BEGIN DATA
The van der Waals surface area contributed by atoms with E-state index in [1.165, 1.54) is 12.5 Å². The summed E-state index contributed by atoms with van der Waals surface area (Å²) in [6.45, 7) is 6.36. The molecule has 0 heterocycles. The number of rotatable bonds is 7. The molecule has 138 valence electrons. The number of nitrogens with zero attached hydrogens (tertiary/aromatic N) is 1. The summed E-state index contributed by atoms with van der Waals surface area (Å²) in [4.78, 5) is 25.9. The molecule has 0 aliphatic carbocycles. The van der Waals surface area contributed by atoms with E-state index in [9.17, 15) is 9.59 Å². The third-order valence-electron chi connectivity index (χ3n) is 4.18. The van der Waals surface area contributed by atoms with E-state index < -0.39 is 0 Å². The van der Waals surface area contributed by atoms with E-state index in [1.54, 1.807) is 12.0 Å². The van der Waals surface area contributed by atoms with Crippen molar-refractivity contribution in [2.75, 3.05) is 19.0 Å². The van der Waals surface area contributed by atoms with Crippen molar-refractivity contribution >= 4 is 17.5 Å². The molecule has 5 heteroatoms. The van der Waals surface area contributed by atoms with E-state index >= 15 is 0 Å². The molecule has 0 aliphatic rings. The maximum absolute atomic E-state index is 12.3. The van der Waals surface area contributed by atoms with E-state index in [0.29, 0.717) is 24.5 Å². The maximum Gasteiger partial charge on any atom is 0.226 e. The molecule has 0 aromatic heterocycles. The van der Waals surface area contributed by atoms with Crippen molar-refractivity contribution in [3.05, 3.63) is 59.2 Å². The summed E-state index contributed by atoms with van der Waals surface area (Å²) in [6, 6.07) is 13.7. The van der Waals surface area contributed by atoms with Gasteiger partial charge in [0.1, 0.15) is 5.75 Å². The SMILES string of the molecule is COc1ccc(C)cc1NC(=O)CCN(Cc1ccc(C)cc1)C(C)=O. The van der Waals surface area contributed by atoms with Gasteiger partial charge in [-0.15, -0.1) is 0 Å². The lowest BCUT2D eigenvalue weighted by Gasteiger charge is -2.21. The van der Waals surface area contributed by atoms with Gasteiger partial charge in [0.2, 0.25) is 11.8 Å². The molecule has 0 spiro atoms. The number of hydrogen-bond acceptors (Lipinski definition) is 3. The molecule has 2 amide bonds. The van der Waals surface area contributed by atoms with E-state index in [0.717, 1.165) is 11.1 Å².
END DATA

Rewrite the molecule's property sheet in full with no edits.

The van der Waals surface area contributed by atoms with E-state index in [1.165, 1.54) is 12.5 Å². The summed E-state index contributed by atoms with van der Waals surface area (Å²) in [6.45, 7) is 6.36. The molecule has 0 heterocycles. The number of rotatable bonds is 7. The molecule has 138 valence electrons. The number of nitrogens with zero attached hydrogens (tertiary/aromatic N) is 1. The summed E-state index contributed by atoms with van der Waals surface area (Å²) in [4.78, 5) is 25.9. The molecule has 0 aliphatic carbocycles. The van der Waals surface area contributed by atoms with E-state index in [9.17, 15) is 9.59 Å². The third-order valence-electron chi connectivity index (χ3n) is 4.18. The van der Waals surface area contributed by atoms with E-state index < -0.39 is 0 Å². The van der Waals surface area contributed by atoms with E-state index in [1.54, 1.807) is 12.0 Å². The van der Waals surface area contributed by atoms with Crippen molar-refractivity contribution in [2.75, 3.05) is 19.0 Å². The van der Waals surface area contributed by atoms with Crippen molar-refractivity contribution >= 4 is 17.5 Å². The molecule has 5 heteroatoms. The van der Waals surface area contributed by atoms with E-state index >= 15 is 0 Å². The molecule has 0 aliphatic rings. The maximum absolute atomic E-state index is 12.3. The van der Waals surface area contributed by atoms with E-state index in [0.29, 0.717) is 24.5 Å². The maximum Gasteiger partial charge on any atom is 0.226 e. The molecule has 0 aromatic heterocycles. The van der Waals surface area contributed by atoms with Crippen molar-refractivity contribution in [3.05, 3.63) is 59.2 Å². The summed E-state index contributed by atoms with van der Waals surface area (Å²) in [6, 6.07) is 13.7. The van der Waals surface area contributed by atoms with Gasteiger partial charge in [0.1, 0.15) is 5.75 Å². The SMILES string of the molecule is COc1ccc(C)cc1NC(=O)CCN(Cc1ccc(C)cc1)C(C)=O. The van der Waals surface area contributed by atoms with Gasteiger partial charge in [-0.15, -0.1) is 0 Å². The lowest BCUT2D eigenvalue weighted by Gasteiger charge is -2.21. The van der Waals surface area contributed by atoms with Gasteiger partial charge in [0.2, 0.25) is 11.8 Å². The molecule has 0 spiro atoms. The number of hydrogen-bond acceptors (Lipinski definition) is 3. The molecule has 2 amide bonds. The van der Waals surface area contributed by atoms with E-state index in [0.717, 1.165) is 11.1 Å².